Press Release
Sonoran Desert Tortoise Does Not Warrant Endangered Species Protection
Media Contacts

The U.S. Fish and Wildlife Service has completed a comprehensive scientific review of the status of the Sonoran desert tortoise and determined that it is not at risk of extinction in the foreseeable future. As such, it does not warrant listing under the Endangered Species Act (ESA).

The Service has found the Sonoran desert tortoise currently occupies much of its historical range where populations remain stable, with estimates in the hundreds of thousands of adult tortoises. Available survey data have not indicated systematic declines or extirpations.

The primary threats to the Sonoran desert tortoise include: invasive nonnative vegetation and altered wildfire regimes, human development, human harassment and drought. Alone or in combination, these stressors remove or degrade habitat suitability over time and/or reduce Sonoran desert tortoise survivorship.

While several of these threats, mainly development and drought, may increase in scope or severity over time, the species and its associated habitat are projected to remain at levels that do not threaten the survival of the Sonoran desert tortoise  in the foreseeable future.

Natural resource managers continue to implement conservation measures to reduce impacts to Sonoran desert tortoises and their habitat. Collectively, 72% of Sonoran desert tortoise habitat in Arizona is managed by natural resource agencies or Tribal ownership.

Adapted for the desert, these long-lived herbivores spend most of their time below ground, sheltering in rocky desert slopes or dry creek beds, emerging to take advantage of rain events. Precipitation, particularly the summer monsoons, encourages the plant growth that Sonoran desert tortoises feed upon.

The collection of wild Sonoran desert tortoises in the U.S. remains prohibited. However, there remains significant concern over the surplus of Sonoran desert tortoises in captivity that need homes as a result of unplanned or unmanaged breeding of captive tortoises. Arizona residents interested in adopting a tortoise are encouraged to apply with the Arizona Game and Fish Department.

Today’s finding will publish in the Federal Register on February 8, 2022 under Docket No. FWS-R2-ES-2021-0153. Images and other information about the desert tortoise are available at The Service remains interested in information regarding the status and conservation of, and any potential threat to, the Sonoran desert tortoise. Please submit information by email to

Sonoran Desert Tortoise - Endangered Species Act Timeline

1982 – U.S. Fish and Wildlife Service (FWS) published a notice of review, which determined the desert tortoise (Gopherus agassizii) throughout its range in the United States and Mexico to be an Endangered Species Act (ESA) candidate species.

1990 – A final rule is issued, designating the Mojave population of the desert tortoise (occurring north and west of the Colorado River) as a threatened species under the ESA. Currently, the Mojave population of the desert tortoise is recognized as a distinct population segment (DPS) under the ESA.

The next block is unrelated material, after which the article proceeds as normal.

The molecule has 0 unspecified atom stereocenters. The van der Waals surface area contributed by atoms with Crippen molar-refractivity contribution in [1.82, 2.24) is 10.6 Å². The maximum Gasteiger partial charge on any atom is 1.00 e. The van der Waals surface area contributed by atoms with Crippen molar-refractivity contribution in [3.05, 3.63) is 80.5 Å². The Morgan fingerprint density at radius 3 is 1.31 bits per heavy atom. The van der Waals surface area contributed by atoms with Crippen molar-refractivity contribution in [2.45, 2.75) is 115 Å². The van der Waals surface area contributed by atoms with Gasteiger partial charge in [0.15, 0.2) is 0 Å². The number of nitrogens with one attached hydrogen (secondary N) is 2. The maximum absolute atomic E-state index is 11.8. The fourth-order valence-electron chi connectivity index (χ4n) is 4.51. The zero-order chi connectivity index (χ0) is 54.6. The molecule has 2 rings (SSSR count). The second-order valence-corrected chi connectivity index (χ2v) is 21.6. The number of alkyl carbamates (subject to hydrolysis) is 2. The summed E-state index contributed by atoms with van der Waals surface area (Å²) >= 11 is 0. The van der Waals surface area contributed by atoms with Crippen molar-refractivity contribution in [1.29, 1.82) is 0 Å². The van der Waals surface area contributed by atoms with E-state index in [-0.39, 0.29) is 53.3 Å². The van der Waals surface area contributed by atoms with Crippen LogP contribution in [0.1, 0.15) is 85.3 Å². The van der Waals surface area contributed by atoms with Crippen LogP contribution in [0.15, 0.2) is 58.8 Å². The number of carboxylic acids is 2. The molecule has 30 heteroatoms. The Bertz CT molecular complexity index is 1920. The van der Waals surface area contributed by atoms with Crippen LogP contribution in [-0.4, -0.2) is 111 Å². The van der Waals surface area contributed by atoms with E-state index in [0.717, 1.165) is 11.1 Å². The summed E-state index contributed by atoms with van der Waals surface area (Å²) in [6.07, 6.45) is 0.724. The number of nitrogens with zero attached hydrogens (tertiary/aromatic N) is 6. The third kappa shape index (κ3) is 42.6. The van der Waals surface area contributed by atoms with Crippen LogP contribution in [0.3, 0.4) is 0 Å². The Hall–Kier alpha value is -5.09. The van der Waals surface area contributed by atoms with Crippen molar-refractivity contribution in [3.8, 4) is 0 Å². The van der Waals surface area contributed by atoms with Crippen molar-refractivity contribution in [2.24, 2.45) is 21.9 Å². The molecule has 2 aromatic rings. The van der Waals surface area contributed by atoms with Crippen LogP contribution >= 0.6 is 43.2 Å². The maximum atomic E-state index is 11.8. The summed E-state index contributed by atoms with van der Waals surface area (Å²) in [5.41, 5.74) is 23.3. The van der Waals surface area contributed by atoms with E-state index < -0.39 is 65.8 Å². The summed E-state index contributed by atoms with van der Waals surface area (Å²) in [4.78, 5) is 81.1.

2008 – WildEarth Guardians and Western Watersheds Project (petitioners) request the Sonoran population of the desert tortoise be listed under the ESA as a DPS, as threatened or endangered rangewide (in the United States and Mexico) and that critical habitat be designated.

2009 – In a 90-day finding, FWS found that the petition presented substantial scientific information indicating that listing the Sonoran DPS of the desert tortoise may be warranted.

2010 – FWS published a 12-month finding that listing the Sonoran DPS of the desert tortoise was warranted, but precluded by other higher priority actions, and the entity was added to the list of candidate species.

2011 – New information was assessed that elevated the Sonoran populations of the desert tortoise to a full species (Gopherus morafkai), and revised its accepted nomenclature to “Sonoran desert tortoise.” FWS also reaffirmed its candidate status in the Candidate Notices of Review published in 2012, 2013 and 2014.

2015 – FWS and cooperating agencies comprising the Arizona Interagency Desert Tortoise Team completed and committed to the “Candidate Conservation Agreement for the Sonoran Desert Tortoise (Gopherus morafkai) in Arizona.”

2015 – After completing a Species Status Assessment which for the first time used advanced population viability modeling, FWS subsequently published a 12-month petition finding determining that the Sonoran desert tortoise was not warranted for listing as endangered or threatened under the ESA.

2019 – The petitioners filed a complaint, challenging the 2015 not-warranted finding for the Sonoran desert tortoise.

On August 3, 2020 – The U.S. District Court approves of a settlement agreement between FWS and the petitioners, to reconsider our not-warranted finding and to develop a new 12-month finding as to whether the Sonoran desert tortoise warrants listing as an endangered or threatened species. As a result of that agreement, FWS withdrew their 2015 12-month finding, placed the Sonoran desert tortoise back on the candidate species list, and committed to finalizing a new determination by February 3, 2022.

Today This document constitutes the new status determination (12-month finding).